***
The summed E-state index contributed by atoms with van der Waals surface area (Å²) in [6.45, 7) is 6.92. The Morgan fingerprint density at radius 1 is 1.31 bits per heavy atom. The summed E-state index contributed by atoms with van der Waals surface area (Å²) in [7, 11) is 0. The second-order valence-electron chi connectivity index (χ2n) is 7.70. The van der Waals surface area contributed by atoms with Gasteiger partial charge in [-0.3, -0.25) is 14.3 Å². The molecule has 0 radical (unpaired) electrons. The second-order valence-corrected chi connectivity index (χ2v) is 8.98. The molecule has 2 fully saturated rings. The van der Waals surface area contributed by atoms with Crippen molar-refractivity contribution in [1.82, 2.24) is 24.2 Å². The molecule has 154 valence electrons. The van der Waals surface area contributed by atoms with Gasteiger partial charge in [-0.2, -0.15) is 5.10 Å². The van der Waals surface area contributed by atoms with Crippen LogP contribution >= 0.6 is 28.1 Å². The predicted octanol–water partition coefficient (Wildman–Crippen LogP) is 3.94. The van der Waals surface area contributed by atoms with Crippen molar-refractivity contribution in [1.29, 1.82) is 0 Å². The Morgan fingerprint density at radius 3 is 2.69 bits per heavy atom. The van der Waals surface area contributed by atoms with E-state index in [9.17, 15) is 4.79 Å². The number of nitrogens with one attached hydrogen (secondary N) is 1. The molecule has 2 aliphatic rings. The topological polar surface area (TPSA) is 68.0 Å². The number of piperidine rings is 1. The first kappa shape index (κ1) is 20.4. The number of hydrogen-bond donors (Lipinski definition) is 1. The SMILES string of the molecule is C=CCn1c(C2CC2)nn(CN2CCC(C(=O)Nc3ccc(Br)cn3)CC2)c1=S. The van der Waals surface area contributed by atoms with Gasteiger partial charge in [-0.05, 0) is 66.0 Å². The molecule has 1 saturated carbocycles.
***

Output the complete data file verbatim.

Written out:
The summed E-state index contributed by atoms with van der Waals surface area (Å²) in [6.45, 7) is 6.92. The Morgan fingerprint density at radius 1 is 1.31 bits per heavy atom. The summed E-state index contributed by atoms with van der Waals surface area (Å²) in [7, 11) is 0. The second-order valence-electron chi connectivity index (χ2n) is 7.70. The van der Waals surface area contributed by atoms with Gasteiger partial charge in [-0.3, -0.25) is 14.3 Å². The molecule has 0 radical (unpaired) electrons. The second-order valence-corrected chi connectivity index (χ2v) is 8.98. The molecule has 2 fully saturated rings. The van der Waals surface area contributed by atoms with Crippen molar-refractivity contribution in [1.82, 2.24) is 24.2 Å². The molecule has 154 valence electrons. The van der Waals surface area contributed by atoms with Gasteiger partial charge in [-0.2, -0.15) is 5.10 Å². The van der Waals surface area contributed by atoms with Crippen LogP contribution >= 0.6 is 28.1 Å². The predicted octanol–water partition coefficient (Wildman–Crippen LogP) is 3.94. The van der Waals surface area contributed by atoms with Crippen molar-refractivity contribution in [1.29, 1.82) is 0 Å². The Morgan fingerprint density at radius 3 is 2.69 bits per heavy atom. The van der Waals surface area contributed by atoms with E-state index in [9.17, 15) is 4.79 Å². The number of nitrogens with one attached hydrogen (secondary N) is 1. The molecule has 2 aliphatic rings. The topological polar surface area (TPSA) is 68.0 Å². The number of piperidine rings is 1. The first kappa shape index (κ1) is 20.4. The number of hydrogen-bond donors (Lipinski definition) is 1. The SMILES string of the molecule is C=CCn1c(C2CC2)nn(CN2CCC(C(=O)Nc3ccc(Br)cn3)CC2)c1=S. The van der Waals surface area contributed by atoms with Gasteiger partial charge in [-0.05, 0) is 66.0 Å². The molecule has 1 saturated carbocycles.